5 Things to consider when starting an online store.

Posted by on Nov 4, 2012 in The WM Marketing Blog | No Comments

I’m often asked for advice by small and medium sized businesses in Israel who want to start up ecommerce so here are the top 5 things to consider when starting an online store in the form of questions and answers:

  1. Legal: How do I protect myself against claims against me from unsatisfied customers.
  2. Taxation: How do I minimize any exposure to foreign taxation on my activities.
  3. Financial: How do I minimize my operational costs.
  4. Logistical: What is the most efficient way of getting the products to the customer and providing after sales service.
  5. Web site technology: How do I set up my website to use credit card payment gateways and how can I support multiple languages and currencies?

A simple answer is that there is no problem to set up a website, to accept credit card payments through either paypal or an Israeli credit card gateway, and to ship directly from here. A more complex answer depends on where you are doing business, what the revenue is likely to be from each country and what the nature of the products/services is that you are selling. To touch on each of the above 5 questions:


The lawyers always tell us to look at the worst case scenario which in the case of ecommerce usually relates to a disgruntled customer. It is advisable to do business abroad as a limited company rather than as an osek morshe/patur. This helps limit your liability and also projects a more serious image of you and your business. You should also have terms and conditions on your website which describe your responsibility to the customer and his to you. You can optionally have the customer click on a check box that he accepts these conditions. These terms and conditions should declare that in the event of a dispute, jurisdiction falls within the laws and courts of the State of Israel. It will usually not be worth while for anyone to go to the effort and expense of coming to Israel to fight their claim although local laws may allow them to challenge you in their own country!


Depending on which country you are selling in, there may or may not be potential issues of taxation. There are tax treaties which cover many of the countries which you may be trading in and in general, if you choose not to store inventory in these countries, and send directly from Israel, there is very little chance of there being a problem. In the event that you have a large number of shipments to a given country or you choose to use a local warehouse/fulfillment center, there will be taxation issues to consider. In particular, you may be asked to register for VAT purposes in the EU and you will need to be careful in the USA that you are not subject to any income or sales tax events.


To maximize profitability, you must make sure that credit card fees in particular are as low as possible. The monopoly of the credit card companies in Israel means that to accept foreign credit cards, they will each ask you for a ~ $10,000 security deposit. This is not a check that they hold on to and may use as security in the future but rather hard cash that you hand over to them and they keep hold of in their account for as long as you are using Cal, Isracard or Leumicard to clear the payments. The only other option is Paypal which has higher fees and which may limit the amount you can draw down into your Israeli credit card account each month. If you do choose the local credit card route, you will also need to connect your website to the credit card company via a gateway. There are a number of gateway suppliers in Israel. I use GB Premium but there are many including Tranzilla and Pelecard and Netpay offers a service which combines the gateway and the clearing.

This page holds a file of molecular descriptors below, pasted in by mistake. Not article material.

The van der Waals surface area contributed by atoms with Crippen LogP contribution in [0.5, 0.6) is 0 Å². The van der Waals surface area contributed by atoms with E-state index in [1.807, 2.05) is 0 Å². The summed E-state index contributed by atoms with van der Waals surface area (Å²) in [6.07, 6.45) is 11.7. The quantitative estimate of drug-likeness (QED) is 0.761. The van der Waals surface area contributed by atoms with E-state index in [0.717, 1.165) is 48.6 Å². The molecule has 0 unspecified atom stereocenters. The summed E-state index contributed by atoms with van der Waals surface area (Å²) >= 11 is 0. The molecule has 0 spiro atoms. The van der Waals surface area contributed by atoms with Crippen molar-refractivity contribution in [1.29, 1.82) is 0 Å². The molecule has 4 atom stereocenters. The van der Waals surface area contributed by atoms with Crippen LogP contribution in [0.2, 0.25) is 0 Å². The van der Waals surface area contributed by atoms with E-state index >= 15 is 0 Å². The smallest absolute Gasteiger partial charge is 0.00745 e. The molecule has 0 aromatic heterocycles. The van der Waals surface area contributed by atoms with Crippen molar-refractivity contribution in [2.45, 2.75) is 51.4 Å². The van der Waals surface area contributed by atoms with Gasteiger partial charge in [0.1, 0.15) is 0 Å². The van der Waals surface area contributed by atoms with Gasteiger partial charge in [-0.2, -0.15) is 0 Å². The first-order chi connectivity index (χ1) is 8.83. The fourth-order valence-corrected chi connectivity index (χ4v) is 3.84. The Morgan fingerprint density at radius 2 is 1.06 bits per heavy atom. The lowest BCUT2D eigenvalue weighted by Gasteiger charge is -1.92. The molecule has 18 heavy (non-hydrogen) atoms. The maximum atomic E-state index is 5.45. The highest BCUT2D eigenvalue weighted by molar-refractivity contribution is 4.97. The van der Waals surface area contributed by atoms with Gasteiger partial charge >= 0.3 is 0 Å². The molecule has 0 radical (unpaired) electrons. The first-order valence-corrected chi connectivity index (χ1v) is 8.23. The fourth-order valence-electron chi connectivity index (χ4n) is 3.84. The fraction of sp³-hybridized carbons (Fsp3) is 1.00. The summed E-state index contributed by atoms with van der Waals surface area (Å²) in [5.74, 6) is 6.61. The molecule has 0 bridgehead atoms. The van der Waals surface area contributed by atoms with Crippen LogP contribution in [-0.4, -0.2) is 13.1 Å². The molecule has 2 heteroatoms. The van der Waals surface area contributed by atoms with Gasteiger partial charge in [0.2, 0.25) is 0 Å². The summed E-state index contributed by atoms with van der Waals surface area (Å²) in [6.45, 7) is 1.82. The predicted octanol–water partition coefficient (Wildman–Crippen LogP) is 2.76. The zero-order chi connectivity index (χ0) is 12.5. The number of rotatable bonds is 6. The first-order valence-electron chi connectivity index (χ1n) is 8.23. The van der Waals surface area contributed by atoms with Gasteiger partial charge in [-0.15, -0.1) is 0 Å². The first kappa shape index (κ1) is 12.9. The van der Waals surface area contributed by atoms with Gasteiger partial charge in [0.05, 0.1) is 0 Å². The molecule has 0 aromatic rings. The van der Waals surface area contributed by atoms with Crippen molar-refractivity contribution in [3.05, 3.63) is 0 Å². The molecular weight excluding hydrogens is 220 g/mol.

Depending on what you sell and in what markets/countries you sell, you may want to consider using a fulfillment center closer to your customers. You can ship stock out once a month or 2 by sea to minimize shipping costs and then fulfill orders at whatever speed the customer desires by sending instructions on a daily basis to the fulfillment center. In all cases, you need to be able to accept returns, deal with shipping losses/damage and be able to answer the phone to customer queries. I have a fulfillment center in New York State and will soon be working with one in the UK and mainland Europe. Sending packages via Israel Post EMS is fairly painless and cost-effective but will not provide you with the ability to respond/ship quickly and its fair to assume that customers won’t want to return unwanted/damaged goods to Israel.

Web Site / Technology

The technology you use for your website must clearly be able to integrate with your payment gateway. In the case of Paypal, everyone on the planet has a Paypal module, but if we are talking about the options for clearing with Isracard, Cal etc the options are much more limited. The ecommerce sites I run are multi-lingual and multi-currency. Most hosted solutions (Shopify, Go Magento, Pinnacle, Volusion, Core Commerce etc.) are very US oriented and don’t easily support international sites. Open source ecommerce technology (Joomla, Drupal, WordPress, Magento, Prestashop) can be customized to meet your every need but the effort involved in each one differs, as does their complexity/ability in providing the level of marketing required to engage customers and ensure you make sales. The local gateway companies have developed modules/plug-ins for some of these but levels of support differ.

If you have any questions on the above or would like more information or assistance, please drop me a line. I specialize in helping companies market their products and services abroad.